Mosquitoes are more than annoying insects that buzz around and wait for the right moment to bite their host. They’re fascinating creatures that have adapted over the centuries in order to survive almost any environment. This makes them one of the world’s most virulent species, but one that we should continuously examine for insights into survival and control.
Here are a few interesting facts about these winged insects:
MANY BELIEVE MOSQUITOES CANNOT LIVE UNLESS THEY TAKE BLOOD FROM A HOST
This is untrue. Only female mosquitoes need a blood meal. A mosquito needs blood for egg development during breeding. Each blood meal consists of only five millionths of a liter. Male mosquitoes feast on nectar or other plant-based sugar sources.
MOSQUITOES ARE MILLIONS OF YEARS OLD
Over the years, they have developed into many different species. Currently there are 176 known mosquito species in the United States. This explains why some mosquito repellants work and others do not. Some species have “immunity” to the repellants.
MOSQUITOES CARRY A VARIETY OF DISEASES
Mosquito-borne illnesses cause the deaths of hundreds of people worldwide every year. Some of the most common mosquito-borne illnesses in humans include yellow fever, malaria and West Nile Virus. Mosquitoes can also give heartworms to animals.
MOSQUITOES HAVE VERY POOR EYESIGHT
Their vision is blurry, and they cannot make out an object until they are about 10 feet away. Mosquitoes are heat-seeking insects. They locate their prey by flying towards movement and heat. They also find their prey by smell. Mosquitoes are attracted to high levels of carbon dioxide. Active people are prime targets since they move around often. They produce larger amounts of carbon dioxide. Mosquitoes bite women more often than men. Women give off a variety of hormones with an enticing smell to mosquitoes.
MOSQUITOES BITE ANIMALS OTHER THAN PEOPLE
They also bite birds and small mammals. Different types of animals attract different species of mosquitoes. For example, certain species only bite birds and others only bite frogs.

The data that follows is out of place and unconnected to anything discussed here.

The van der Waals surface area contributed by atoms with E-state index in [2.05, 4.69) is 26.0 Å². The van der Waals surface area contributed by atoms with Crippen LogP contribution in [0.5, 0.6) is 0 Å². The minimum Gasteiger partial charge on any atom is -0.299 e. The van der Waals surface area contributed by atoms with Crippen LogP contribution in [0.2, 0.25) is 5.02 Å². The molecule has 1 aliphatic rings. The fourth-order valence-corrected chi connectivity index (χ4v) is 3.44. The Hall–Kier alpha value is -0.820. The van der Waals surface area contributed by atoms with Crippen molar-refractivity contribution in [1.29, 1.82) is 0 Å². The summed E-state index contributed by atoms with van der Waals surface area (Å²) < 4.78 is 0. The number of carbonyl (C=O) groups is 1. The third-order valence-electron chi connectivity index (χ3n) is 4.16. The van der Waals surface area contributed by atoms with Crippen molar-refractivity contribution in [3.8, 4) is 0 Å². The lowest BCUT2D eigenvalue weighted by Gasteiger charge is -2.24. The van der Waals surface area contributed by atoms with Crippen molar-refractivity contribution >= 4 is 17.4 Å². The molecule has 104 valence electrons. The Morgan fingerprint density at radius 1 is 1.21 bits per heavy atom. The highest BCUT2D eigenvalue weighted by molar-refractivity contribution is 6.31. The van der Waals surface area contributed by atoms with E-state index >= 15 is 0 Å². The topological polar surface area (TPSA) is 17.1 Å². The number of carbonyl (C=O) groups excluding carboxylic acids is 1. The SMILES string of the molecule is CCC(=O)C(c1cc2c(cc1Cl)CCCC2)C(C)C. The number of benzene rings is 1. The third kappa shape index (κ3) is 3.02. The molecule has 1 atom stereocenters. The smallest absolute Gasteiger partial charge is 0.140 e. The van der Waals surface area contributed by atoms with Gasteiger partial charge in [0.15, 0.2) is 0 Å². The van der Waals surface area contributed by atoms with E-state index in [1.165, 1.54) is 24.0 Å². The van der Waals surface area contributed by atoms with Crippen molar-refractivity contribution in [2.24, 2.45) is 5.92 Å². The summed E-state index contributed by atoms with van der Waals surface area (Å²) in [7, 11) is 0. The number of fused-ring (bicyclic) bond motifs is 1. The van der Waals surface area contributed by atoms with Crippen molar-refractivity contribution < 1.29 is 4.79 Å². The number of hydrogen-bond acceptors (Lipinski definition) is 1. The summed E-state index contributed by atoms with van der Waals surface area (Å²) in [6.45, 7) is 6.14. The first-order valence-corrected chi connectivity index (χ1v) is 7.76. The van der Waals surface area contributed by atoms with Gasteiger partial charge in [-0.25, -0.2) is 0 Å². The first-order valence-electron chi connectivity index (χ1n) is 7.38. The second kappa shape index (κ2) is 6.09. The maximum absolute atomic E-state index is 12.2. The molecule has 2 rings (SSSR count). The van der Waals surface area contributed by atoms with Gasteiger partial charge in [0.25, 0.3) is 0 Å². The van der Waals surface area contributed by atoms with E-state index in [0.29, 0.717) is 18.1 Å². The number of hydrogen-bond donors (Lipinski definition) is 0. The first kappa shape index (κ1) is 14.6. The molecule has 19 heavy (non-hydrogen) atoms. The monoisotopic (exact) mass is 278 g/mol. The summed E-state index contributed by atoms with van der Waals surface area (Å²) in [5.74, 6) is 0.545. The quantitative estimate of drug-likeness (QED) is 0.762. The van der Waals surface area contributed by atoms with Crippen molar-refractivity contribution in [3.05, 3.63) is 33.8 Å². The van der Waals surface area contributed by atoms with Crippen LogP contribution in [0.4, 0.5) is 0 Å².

MOST MOSQUITOES STAY CLOSE TO THE AREA WHERE THEY HATCHED
Many do not fly more than one mile away from the breeding location. One exception is the Salt Marsh mosquito. It can travel up to forty miles from the breeding location.
WHEN A MOSQUITO BITES, THE BITE ITSELF DOES NOT ITCH
The chemicals released by the mosquito to prevent blood clotting are the source of the itching.
MOST SPECIES OF MOSQUITOES LIVE ABOUT TWO TO FOUR WEEKS FROM EGG TO ADULT STAGE
Environmental factors such as temperature play a major role in how quickly the mosquitoes develop. Natural predators also help determine the life span of a mosquito.
MOSQUITOES BREED NEAR STANDING WATER
This is where the mosquito population will be highest. Swimming pools, puddles and ponds are common breeding areas.
MOSQUITOES LAY THEIR EGGS IN CLUSTERS CALLED “RAFTS”
The “rafts” float on top of standing water until they hatch. The eggs hatch in water and continue to live there through the next two life stages, larva and pupa. After the pupa changes into an adult, it dries its body then flies away.
MOST SPECIES OF MOSQUITOES WEIGH AROUND 2.5 MILLIGRAMS
The mosquito is a small, but ferocious creature.
MOSQUITOES CAN LIVE IN ALMOST ANY ENVIRONMENT
Most prefer warm, humid climates but some species live in cooler climates like Canada and Alaska. In some areas, mosquitoes that hatch late in summer will hibernate until the next spring and then lay eggs.
MANY MOSQUITOES DO NOT LIKE THE HEAT OF DAY
In very warm climates, mosquitoes will seek shade in bushes or shrubs. They wait until early morning or dusk to move around and look for blood meals.
Why Learn About Mosquitoes?
Some people may wonder why mosquito knowledge is so important. Learning facts about mosquitoes can be helpful in several aspects. Several cities and towns budget for mosquito control. Knowing which species live in the area, where they breed and the time of day they feed can be especially helpful in treating the problem. Mosquito facts help doctors and health organizations combat diseases such as malaria, yellow fever and West Nile Virus.